Johnny turned as the woman’s voice trailed off, figuring they’d better get away while they could. Of all the houses they’d visited, this one’s residents seemed the most likely to call human authorities. As soon as he reached the street, he did his waddle-trot form of running ahead of scarecrow.
Even though scarecrow appeared to walk in slow motion, she kept up with him fine. Johnny thought maybe she existed in a slightly different timestream or something. All he cared about was getting back to their den.
Nobody bothered them on the trip, even though they walked through some pretty sketchy sections of town. All Johnny had to do was cast a menacing smile toward any humans who seemed too curious. Soon, they were back in the small derelict building they had claimed, deep in an area that humans had abandoned.
Spriggan threw down his dead flowers. In his hollow, rasping voice, he said, “My arms are killing me.”
“You didn’t have to hold those things all the way,” Johnny said.
“It was part of my costume.”
Johnny chuckled as scarecrow sat on an overturned wooden box, leaning her skeleton-thin arms on her knees.
“Gimme,” spriggan shouted. “Gimme, gimme, gimme!”
“Cripes, hold your sap.” Johnny dumped the candy from his bag and started unwrapping everything. He put the food in one pile, and threw the wrappers to spriggan.
“Yeah,” spriggan said. He tossed the plastic wrappers away, but pulled the paper ones closer. Shredding them with his razor sharp finger-twigs, he worked them into the soil around his feet. “Oh yeah. This stuff’s gonna make some great compost.”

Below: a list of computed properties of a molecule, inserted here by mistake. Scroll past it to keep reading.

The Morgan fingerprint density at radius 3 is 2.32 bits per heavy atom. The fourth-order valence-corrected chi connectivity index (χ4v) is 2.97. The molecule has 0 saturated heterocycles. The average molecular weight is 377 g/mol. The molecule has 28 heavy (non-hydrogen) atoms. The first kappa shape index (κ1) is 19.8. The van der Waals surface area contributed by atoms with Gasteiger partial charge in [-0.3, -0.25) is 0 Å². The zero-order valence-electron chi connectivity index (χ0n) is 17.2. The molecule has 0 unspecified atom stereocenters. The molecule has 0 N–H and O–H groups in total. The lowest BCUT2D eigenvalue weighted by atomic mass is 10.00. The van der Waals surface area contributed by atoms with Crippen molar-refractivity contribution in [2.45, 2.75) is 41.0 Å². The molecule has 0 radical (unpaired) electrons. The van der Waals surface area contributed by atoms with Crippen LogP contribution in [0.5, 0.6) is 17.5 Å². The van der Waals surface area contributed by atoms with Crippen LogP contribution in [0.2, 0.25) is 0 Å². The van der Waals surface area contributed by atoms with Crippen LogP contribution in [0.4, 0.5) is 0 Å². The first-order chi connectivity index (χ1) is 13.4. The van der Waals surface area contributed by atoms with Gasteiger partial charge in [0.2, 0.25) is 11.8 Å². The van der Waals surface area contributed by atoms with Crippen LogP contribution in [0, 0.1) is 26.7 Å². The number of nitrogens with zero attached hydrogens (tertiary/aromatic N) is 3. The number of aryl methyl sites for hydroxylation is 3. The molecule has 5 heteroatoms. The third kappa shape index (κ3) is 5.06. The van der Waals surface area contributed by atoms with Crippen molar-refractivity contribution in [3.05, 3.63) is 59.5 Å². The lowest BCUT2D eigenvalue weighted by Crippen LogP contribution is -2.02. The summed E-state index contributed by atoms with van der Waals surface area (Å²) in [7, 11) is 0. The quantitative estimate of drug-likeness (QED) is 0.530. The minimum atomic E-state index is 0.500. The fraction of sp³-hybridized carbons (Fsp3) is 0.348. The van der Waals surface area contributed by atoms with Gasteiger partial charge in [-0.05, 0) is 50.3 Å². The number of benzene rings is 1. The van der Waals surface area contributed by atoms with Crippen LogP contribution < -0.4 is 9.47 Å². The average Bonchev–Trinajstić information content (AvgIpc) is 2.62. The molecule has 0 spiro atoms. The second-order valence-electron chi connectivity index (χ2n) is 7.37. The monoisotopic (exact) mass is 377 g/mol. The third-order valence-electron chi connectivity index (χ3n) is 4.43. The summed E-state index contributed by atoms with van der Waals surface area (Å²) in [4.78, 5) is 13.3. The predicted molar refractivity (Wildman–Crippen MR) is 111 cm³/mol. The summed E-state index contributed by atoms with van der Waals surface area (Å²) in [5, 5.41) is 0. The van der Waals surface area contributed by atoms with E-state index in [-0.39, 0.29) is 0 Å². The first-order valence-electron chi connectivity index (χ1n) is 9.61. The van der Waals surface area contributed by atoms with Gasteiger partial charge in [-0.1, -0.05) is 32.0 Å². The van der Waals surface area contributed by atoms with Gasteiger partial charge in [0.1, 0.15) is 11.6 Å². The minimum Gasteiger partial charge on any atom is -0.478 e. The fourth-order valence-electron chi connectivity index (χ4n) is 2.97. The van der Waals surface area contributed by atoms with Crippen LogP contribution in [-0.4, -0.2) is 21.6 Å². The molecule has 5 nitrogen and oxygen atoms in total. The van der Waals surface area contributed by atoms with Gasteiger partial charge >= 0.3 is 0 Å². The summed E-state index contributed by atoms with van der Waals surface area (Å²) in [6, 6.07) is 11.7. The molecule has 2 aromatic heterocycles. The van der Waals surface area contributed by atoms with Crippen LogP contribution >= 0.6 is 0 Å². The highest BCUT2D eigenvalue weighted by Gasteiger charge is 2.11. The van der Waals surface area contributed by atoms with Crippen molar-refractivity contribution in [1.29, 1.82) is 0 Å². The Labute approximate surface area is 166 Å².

Johnny grunted. “That reminds me.”
He walked over to the corner where he slept and picked up a Jack-O-Lantern that he’d stolen earlier that day. Heading back to scarecrow, he said, “Your head’s starting to rot. Here.”
Scarecrow angled her head at him a bit. At least, he thought she was trying to. The flesh of the pumpkin she was using was so soft, it wasn’t staying on her broom handle neck right. She pulled off the green-spotted pumpkin and set it down at her feet, then rolled it toward spriggan.
“Yes! Best Halloween ever.” Spriggan picked it up and started shredding the thing, working it into the dirt in his wagon.
Johnny handed the fresher pumpkin to scarecrow, staring at the stick coming out of the top of her suit while she didn’t have a head.
She slowly lifted the gourd to her shoulders, working it down over the top of the broom that made up her spine. It took some shimmying, but she managed to get it to stay in place. Johnny could tell when it took, because the dark holes of its triangle eyes and nose lit up with a flickering blue glow. The smile lit up last, as if she was smiling at him.
Cripes, scarecrow even gave Johnny the creeps.
He kicked over a bucket and sat on it, staring at the pile of food he’d collected. Impressive. Maybe even enough to get him through to the next Halloween, when he could go out and forage without worrying about being seen. When humans would give him all the food he needed.
Johnny let out a low laugh and shook his head. “I fuckin’ love this planet.”
5 thoughts on “Blades of Janus Bonus Story — “Trick or Treat””
““She,” Johnny said. “And I’ve no idea.”” HAHAHAHA! I love it! This was so much fun! <3
That was one of my favorite lines, too. I love that dwellers can be freaked out by each other and not really know who/what they’re dealing with 🙂
[…] a video I made to go with my narration of “Trick or Treat”, one of my Blades of Janus short stories (very seasonally appropriate 😉 […]
[…] had so much fun writing the bonus Blades of Janus short story, “Trick or Treat“, that I decided to stop in and see how Johnny Goblin, Scarecrow, and Spriggan celebrate […]
[…] Johnny Goblin and his crew wish you a very Happy Halloween. May your buckets be full of paper-wrapped candy and your pumpkin-heads never rot. […]